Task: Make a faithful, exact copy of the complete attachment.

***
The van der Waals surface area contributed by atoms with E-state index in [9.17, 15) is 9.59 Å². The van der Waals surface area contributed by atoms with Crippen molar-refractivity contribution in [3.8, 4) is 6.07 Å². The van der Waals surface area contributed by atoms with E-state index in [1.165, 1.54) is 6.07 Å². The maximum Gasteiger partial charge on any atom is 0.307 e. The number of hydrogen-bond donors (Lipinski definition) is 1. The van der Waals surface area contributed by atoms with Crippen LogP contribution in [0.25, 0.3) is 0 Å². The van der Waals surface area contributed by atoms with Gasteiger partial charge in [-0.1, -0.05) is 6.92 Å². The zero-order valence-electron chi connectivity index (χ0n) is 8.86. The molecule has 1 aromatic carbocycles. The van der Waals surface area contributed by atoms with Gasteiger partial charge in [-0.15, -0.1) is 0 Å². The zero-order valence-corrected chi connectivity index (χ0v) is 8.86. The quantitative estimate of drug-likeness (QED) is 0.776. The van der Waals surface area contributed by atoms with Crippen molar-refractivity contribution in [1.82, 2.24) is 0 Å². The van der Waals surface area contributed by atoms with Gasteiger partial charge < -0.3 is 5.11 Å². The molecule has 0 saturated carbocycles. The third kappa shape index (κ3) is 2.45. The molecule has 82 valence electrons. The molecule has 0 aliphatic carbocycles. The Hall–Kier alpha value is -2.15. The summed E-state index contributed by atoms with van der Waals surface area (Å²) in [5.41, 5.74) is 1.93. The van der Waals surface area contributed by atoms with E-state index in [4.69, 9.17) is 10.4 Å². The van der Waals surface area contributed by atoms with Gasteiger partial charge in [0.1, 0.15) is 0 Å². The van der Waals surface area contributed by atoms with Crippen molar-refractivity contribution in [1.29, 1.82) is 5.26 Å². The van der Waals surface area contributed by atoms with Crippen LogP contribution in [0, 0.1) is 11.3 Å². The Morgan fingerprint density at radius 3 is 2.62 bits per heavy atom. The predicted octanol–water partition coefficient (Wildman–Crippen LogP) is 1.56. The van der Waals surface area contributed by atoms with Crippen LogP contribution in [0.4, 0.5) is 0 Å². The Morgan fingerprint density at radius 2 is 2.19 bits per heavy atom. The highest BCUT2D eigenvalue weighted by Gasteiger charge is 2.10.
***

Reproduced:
The van der Waals surface area contributed by atoms with E-state index in [9.17, 15) is 9.59 Å². The van der Waals surface area contributed by atoms with Crippen molar-refractivity contribution in [3.8, 4) is 6.07 Å². The van der Waals surface area contributed by atoms with E-state index in [1.165, 1.54) is 6.07 Å². The maximum Gasteiger partial charge on any atom is 0.307 e. The number of hydrogen-bond donors (Lipinski definition) is 1. The van der Waals surface area contributed by atoms with Crippen LogP contribution in [0.25, 0.3) is 0 Å². The van der Waals surface area contributed by atoms with Gasteiger partial charge in [-0.1, -0.05) is 6.92 Å². The zero-order valence-electron chi connectivity index (χ0n) is 8.86. The molecule has 1 aromatic carbocycles. The van der Waals surface area contributed by atoms with Gasteiger partial charge in [-0.15, -0.1) is 0 Å². The zero-order valence-corrected chi connectivity index (χ0v) is 8.86. The quantitative estimate of drug-likeness (QED) is 0.776. The van der Waals surface area contributed by atoms with Crippen molar-refractivity contribution in [1.82, 2.24) is 0 Å². The van der Waals surface area contributed by atoms with Gasteiger partial charge < -0.3 is 5.11 Å². The molecule has 0 saturated carbocycles. The third kappa shape index (κ3) is 2.45. The molecule has 82 valence electrons. The molecule has 0 aliphatic carbocycles. The Hall–Kier alpha value is -2.15. The summed E-state index contributed by atoms with van der Waals surface area (Å²) in [5.41, 5.74) is 1.93. The van der Waals surface area contributed by atoms with E-state index in [4.69, 9.17) is 10.4 Å². The van der Waals surface area contributed by atoms with Gasteiger partial charge in [0.1, 0.15) is 0 Å². The van der Waals surface area contributed by atoms with Crippen molar-refractivity contribution in [1.29, 1.82) is 5.26 Å². The van der Waals surface area contributed by atoms with Crippen LogP contribution in [0, 0.1) is 11.3 Å². The Morgan fingerprint density at radius 3 is 2.62 bits per heavy atom. The predicted octanol–water partition coefficient (Wildman–Crippen LogP) is 1.56. The van der Waals surface area contributed by atoms with Crippen LogP contribution in [0.4, 0.5) is 0 Å². The Morgan fingerprint density at radius 2 is 2.19 bits per heavy atom. The highest BCUT2D eigenvalue weighted by Gasteiger charge is 2.10.